One of the most popular attractions in South Florida, Lion Country Safari opened in 1967, in rural Palm Beach County just west of West Palm Beach. At the time it was the first drive through safari park in the United States and introduced a new concept to animal lovers, "The Cageless Zoo."
Lion Country Safari was originally developed by a group of South African and British entrepreneurs who wanted to bring the experience of an African game park, then and now an expensive and time-consuming trip, to families who would otherwise not be able to experience an African safari. South Florida and Western Palm Beach County proved to be an ideal location for the park due to its year-round outdoor climate, plentiful land, a growing population and tourists who visit from all over the world.
Today, Lion Country Safari is home to over 1000 animals in the drive-through preserve and there is no need to hurry while you enjoy the countless lions, white rhinos, zebras, ostriches, chimps, African elephants, giraffe and more wild animals. Feeding time is around 10:30 am and a visit during this period may bring you to within arms length of these incredible creatures.
Safari World, the walk-through area of the park, has been developed and improved since the park opened. The restaurant and gift shops were among the earlier additions. The petting zoo, merry-go-round, boat rides, aviaries, bird, reptile, alligator, and squirrel monkey exhibits, added over the years, have greatly enhanced the visitors' experience at the park. The KOA Campground was opened in the 1980's to provide overnight accommodation for visitors.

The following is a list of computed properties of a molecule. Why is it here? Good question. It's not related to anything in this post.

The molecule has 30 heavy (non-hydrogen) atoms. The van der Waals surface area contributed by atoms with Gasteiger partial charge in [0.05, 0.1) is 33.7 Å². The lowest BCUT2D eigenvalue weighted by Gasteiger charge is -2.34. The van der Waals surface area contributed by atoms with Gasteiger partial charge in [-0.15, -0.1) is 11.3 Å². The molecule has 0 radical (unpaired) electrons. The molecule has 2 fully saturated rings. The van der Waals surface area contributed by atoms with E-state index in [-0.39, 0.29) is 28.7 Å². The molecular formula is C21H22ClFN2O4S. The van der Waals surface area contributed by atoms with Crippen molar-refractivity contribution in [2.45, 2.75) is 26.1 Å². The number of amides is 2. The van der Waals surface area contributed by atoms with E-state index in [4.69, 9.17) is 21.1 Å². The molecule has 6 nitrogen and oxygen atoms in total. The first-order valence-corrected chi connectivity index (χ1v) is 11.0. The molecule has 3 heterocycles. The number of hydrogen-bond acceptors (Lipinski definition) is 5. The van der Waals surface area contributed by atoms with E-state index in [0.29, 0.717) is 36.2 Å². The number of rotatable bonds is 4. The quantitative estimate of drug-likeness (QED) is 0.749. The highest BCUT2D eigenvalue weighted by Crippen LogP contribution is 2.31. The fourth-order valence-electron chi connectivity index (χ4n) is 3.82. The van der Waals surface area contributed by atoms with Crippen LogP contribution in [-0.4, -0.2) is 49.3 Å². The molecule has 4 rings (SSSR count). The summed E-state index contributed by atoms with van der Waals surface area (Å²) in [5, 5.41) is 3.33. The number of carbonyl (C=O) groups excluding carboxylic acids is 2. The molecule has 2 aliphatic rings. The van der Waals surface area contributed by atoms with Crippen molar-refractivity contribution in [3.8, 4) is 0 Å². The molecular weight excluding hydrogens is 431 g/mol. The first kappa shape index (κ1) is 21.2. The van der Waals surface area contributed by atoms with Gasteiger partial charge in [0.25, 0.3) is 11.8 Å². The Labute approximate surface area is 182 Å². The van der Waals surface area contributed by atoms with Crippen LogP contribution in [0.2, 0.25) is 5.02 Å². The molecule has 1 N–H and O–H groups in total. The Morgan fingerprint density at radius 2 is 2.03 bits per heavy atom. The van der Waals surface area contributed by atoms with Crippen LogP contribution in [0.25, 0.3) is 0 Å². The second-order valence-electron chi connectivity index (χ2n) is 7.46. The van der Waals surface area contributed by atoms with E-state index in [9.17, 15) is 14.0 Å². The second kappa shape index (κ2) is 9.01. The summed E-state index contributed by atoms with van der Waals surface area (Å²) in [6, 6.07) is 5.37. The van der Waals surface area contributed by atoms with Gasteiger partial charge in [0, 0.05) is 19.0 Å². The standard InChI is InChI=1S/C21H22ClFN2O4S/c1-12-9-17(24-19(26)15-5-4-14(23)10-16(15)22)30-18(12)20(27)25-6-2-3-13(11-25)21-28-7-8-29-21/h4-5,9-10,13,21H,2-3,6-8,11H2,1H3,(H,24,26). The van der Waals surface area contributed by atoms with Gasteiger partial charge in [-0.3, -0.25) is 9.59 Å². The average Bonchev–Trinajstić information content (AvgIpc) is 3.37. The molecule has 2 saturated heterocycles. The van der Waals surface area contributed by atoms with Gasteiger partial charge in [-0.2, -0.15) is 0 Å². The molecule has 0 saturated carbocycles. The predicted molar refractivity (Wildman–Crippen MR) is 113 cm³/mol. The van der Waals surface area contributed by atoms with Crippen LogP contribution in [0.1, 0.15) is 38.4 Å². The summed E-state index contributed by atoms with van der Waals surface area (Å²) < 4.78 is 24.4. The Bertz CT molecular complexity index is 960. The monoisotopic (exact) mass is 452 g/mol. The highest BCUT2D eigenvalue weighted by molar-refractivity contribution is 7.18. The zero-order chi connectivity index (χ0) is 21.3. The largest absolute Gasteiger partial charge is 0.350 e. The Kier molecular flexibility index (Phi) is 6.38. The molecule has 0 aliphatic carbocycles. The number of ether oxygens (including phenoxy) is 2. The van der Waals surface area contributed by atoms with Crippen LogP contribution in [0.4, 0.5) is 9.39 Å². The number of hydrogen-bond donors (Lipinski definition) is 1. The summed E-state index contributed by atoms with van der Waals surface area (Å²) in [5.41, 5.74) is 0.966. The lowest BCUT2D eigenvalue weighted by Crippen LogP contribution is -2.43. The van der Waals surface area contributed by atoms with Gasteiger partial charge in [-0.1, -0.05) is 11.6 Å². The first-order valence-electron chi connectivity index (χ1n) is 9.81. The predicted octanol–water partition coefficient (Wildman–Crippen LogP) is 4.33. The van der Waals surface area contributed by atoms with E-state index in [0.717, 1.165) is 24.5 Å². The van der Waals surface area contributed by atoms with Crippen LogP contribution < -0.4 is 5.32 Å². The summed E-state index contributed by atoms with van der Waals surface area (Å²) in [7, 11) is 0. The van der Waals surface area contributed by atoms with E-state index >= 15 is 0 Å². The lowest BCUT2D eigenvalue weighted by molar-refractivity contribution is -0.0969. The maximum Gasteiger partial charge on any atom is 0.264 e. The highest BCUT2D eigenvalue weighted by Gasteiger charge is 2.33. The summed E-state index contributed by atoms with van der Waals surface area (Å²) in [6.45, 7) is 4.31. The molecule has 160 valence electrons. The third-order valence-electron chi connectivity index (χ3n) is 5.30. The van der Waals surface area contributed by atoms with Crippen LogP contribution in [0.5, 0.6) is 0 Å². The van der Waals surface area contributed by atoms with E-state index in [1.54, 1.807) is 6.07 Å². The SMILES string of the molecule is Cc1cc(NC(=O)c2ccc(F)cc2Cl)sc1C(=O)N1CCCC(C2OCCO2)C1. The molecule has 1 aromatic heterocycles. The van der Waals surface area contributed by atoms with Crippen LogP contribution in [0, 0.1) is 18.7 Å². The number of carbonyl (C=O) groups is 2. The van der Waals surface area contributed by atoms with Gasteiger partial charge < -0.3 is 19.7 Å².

Lion Country Safari encompasses over 1000 animals, 5 miles of drive-though preserve, over 200 campsites, 6 stores, 2 food outlets, a water plant, a sewer plant, a veterinary hospital, an animal demonstration theater, a summer day camp, gas station, and 120 employees who work to care for animals, maintain, and operate the facility.
The carefully reproduced sections of the Lion Country Safari tour are Las Pampas (the Grasslands), Ruaha National Park (African wilderness), Kalahari Bushveldt (Southwest Africa), Gir Forest (a national park in India, The Gorongosa (Northern Mozambique), Serengeti Plains (East Africa) and Hwange National Park (Western Zimbabwe).
Between 1967 and 1974, Lion Country Safari, Inc. opened 6 animal parks, one near each of the following American cities: West Palm Beach, Florida; Los Angeles, California; Dallas, Texas; Atlanta, Georgia; Cincinnati, Ohio; and Richmond, Virginia.